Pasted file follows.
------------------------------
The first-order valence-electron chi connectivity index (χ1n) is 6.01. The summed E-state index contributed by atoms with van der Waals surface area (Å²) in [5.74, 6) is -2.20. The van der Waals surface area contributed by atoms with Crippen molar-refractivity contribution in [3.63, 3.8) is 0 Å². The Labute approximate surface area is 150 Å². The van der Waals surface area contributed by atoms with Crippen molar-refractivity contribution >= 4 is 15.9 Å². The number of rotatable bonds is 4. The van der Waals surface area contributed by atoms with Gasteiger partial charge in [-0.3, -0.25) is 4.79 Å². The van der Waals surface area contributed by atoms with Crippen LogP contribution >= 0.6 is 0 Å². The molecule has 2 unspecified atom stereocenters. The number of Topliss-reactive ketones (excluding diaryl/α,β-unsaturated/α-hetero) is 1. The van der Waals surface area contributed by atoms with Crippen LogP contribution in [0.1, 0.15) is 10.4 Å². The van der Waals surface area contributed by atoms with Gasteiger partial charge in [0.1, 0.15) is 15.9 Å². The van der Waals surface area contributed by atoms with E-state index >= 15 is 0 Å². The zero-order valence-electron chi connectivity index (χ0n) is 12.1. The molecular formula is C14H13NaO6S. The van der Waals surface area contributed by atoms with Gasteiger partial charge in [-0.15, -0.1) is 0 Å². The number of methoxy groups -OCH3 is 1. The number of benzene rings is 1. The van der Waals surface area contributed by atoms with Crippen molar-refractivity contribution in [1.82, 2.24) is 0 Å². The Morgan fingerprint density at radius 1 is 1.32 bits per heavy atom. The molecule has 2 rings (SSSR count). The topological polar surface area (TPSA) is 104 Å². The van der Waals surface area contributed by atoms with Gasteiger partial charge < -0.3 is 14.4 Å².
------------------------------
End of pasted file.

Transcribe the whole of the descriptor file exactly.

The first-order valence-electron chi connectivity index (χ1n) is 6.01. The summed E-state index contributed by atoms with van der Waals surface area (Å²) in [5.74, 6) is -2.20. The van der Waals surface area contributed by atoms with Crippen molar-refractivity contribution in [3.63, 3.8) is 0 Å². The Labute approximate surface area is 150 Å². The van der Waals surface area contributed by atoms with Crippen molar-refractivity contribution >= 4 is 15.9 Å². The number of rotatable bonds is 4. The van der Waals surface area contributed by atoms with Gasteiger partial charge in [-0.3, -0.25) is 4.79 Å². The van der Waals surface area contributed by atoms with Crippen LogP contribution >= 0.6 is 0 Å². The molecule has 2 unspecified atom stereocenters. The number of Topliss-reactive ketones (excluding diaryl/α,β-unsaturated/α-hetero) is 1. The van der Waals surface area contributed by atoms with Crippen LogP contribution in [0.1, 0.15) is 10.4 Å². The van der Waals surface area contributed by atoms with Gasteiger partial charge in [0.1, 0.15) is 15.9 Å². The van der Waals surface area contributed by atoms with E-state index >= 15 is 0 Å². The zero-order valence-electron chi connectivity index (χ0n) is 12.1. The molecular formula is C14H13NaO6S. The van der Waals surface area contributed by atoms with Gasteiger partial charge in [-0.15, -0.1) is 0 Å². The number of methoxy groups -OCH3 is 1. The number of benzene rings is 1. The van der Waals surface area contributed by atoms with Crippen molar-refractivity contribution in [1.82, 2.24) is 0 Å². The Morgan fingerprint density at radius 1 is 1.32 bits per heavy atom. The molecule has 2 rings (SSSR count). The topological polar surface area (TPSA) is 104 Å². The van der Waals surface area contributed by atoms with Gasteiger partial charge < -0.3 is 14.4 Å².